The Road to Mandalay
February 1 to February 24, 2015
Day 15 - Phrae to Chiang Mai
An interesting day, with another 400 kilometres taking us further northwards. We began with a short sprint on a closed road. Imagine closing a twisty B-road in the English countryside with a village at each end, setting off a bunch of vintage and classic cars to a timed dash between the two. Here in Thailand, they seem to make light of such a thing. It’s Sunday, and everyone turns out to clap and cheer. Nobody is in a rush to go anywhere, and seem delighted that a bunch of foreigners have rocked up to put on such exotic entertainment.
First the fire-brigade runs a fire-engine down the course, damping things down in the two villages so the locals are not going to be standing in large dust clouds – which was the case yesterday. An ambulance turns up and sits at the Start line, a couple of policeman turn up and watch our marshals, Chris Elkins and Ed Rutherford, run up and down with another half-dozen rolls of plastic barrier tape.
A white line is laid across the road at the finish point – cars have to stop astride the line, there are penalties for over-shooting the line, and then pull forward to hand across their time-card to Chris and Ed. Just before the first car is due, two film-unit trucks decide on a recce, and once in place, radios crackle into life, and it’s good to go.
With reverse-seeding it means the slower, older cars start first. The pace quickens as the field runs down the course. Lots of tyre-squealing over the white line… lots of clapping and lots of cheering. The biggest cheer goes up for the 1907 Itala of David and Karen Ayre. Without a cloud in the sky, it’s a bright sunny day, and two remote anonymous villages could be Le Mans or the Mille Miglia as far as local motor-sport enthusiasts are concerned. Some have travelled miles and never seen a car with a number on the door in the flesh before. Children cling to branches in trees, some are perched on the floor of an open sided barn in a field beside the road, most are disciplined by a village elder into forming lines around the ERA pick-up truck near the finish clock. The tension rises and the time spent waiting for the action is well rewarded – they have never seen a Chevrolet Fangio Coupe growling up their road before, never seen Mercedes or Volvos for that matter, and long lines of black rubber are soon stretching out down the road from the stop line, with the crowd becoming more excited with every car.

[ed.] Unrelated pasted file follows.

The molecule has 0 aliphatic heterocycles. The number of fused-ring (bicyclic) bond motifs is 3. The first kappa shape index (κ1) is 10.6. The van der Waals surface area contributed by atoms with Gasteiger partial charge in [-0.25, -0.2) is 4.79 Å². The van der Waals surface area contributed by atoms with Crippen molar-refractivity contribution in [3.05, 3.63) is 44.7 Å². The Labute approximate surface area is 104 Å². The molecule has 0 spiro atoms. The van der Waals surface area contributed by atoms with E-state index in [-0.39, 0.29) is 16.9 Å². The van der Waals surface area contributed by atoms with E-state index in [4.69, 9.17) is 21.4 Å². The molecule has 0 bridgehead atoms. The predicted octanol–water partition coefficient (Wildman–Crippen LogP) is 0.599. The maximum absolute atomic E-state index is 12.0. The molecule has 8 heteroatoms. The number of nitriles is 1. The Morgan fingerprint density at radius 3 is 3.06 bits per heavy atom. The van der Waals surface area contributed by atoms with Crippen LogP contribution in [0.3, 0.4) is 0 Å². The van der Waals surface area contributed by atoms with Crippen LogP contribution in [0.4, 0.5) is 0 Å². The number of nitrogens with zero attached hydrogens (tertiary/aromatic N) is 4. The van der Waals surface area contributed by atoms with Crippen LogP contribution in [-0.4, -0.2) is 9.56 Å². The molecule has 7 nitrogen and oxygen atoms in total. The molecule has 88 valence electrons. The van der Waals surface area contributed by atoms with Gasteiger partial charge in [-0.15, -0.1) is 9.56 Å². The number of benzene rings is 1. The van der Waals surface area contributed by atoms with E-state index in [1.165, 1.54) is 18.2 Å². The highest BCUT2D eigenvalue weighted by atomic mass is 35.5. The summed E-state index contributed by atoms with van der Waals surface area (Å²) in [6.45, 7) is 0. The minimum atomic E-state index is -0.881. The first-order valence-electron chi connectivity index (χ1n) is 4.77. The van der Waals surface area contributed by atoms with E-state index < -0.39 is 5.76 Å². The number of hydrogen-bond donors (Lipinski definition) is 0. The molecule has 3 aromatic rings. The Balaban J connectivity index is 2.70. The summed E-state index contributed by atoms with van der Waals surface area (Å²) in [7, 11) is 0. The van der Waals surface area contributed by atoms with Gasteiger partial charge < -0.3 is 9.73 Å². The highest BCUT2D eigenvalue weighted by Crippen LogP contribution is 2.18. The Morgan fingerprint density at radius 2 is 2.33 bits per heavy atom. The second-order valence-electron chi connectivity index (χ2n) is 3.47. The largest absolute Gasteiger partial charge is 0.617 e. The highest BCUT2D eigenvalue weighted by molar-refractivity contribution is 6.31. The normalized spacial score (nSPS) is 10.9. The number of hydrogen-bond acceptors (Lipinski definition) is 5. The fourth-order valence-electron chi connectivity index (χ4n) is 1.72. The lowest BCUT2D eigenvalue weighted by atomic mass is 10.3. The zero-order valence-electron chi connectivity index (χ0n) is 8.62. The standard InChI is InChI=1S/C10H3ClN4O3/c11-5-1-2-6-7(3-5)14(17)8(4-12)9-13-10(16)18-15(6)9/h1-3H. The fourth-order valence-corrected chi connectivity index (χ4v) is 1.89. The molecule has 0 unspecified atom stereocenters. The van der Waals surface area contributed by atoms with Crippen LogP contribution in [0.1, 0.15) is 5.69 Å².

In the Vintage category, the dice at the top was much as before, with Bill Shields posting a time 10 seconds quicker than Phil Garratt. Daniel Day’s Chevy this time was second best to Bill, seven seconds slower than Bill, Paul an Mariella Kirkham’s Model A is flying along and beat the Wilkinson’s Alvis, a Lagonda and several Bentleys and the Butler’s Chevy. In the Classics division, Peter Lovett beat Gerry Crown by a single second, the Datsun of Grant Tromans was ten seconds slower than Peter Lovett, Paul Merryweather was a further 10 seconds adrift, Matthew Todd in his Volvo Amazon turned in a good time beating Stan Gold’s Porsche 911. Roy Stephenson was neat and tidy powering through the bends and posted one of the quicker times of the time in his 240Z.
We took in a Regularity test in the afternoon, with the V8 Ford Coupe of David and Hilary Tomlin setting the best time, with zero, and Phil Garratt just one second off ideal, but Bill Shields was just two seconds adrift so still retains his grip at the top of the Vintageants leaderboard, with an 11 second lead overall over Phil Garratt and Kieron Brown. In the Classics, no less than five drivers scored a spot-on score of zero penalties: Hans Wartenwieler, Hans Middleburg, Paul Merryweather, and Ludovic Bois. Two were just one second out, Nicholas Pryor and Grant Tromans.
We arrived at the five-star Shangri-La Hotel in Chiang Mai, where we sat down to a silver-service dinner with a choice of wines served – a change from the usual rally buffet. David and Jo Roberts, taking an organisation initiative, persuaded many of the Officials to divide themselves up and sit at tables which Jo had designated just for those who are driving Peking to Paris in 2016. We dined on excellent duck, cooked Thai style – there is a very lively social side to this event and clearly a lot of crews have made new friends.
Among us tonight was the return of Jo and Heather Worth, who report that their Volvo Amazon will hopefully have the engine they have found fitted tomorrow so they can rejoin the rally as we head closer to the Burma border. We also hear that the missing Mercedes SL of Jan and Dana Hradecky which left us with broken engine mounts will also be returning, along with the Mercedes Ponton of Clemens Lansing, which left us with a broken axle.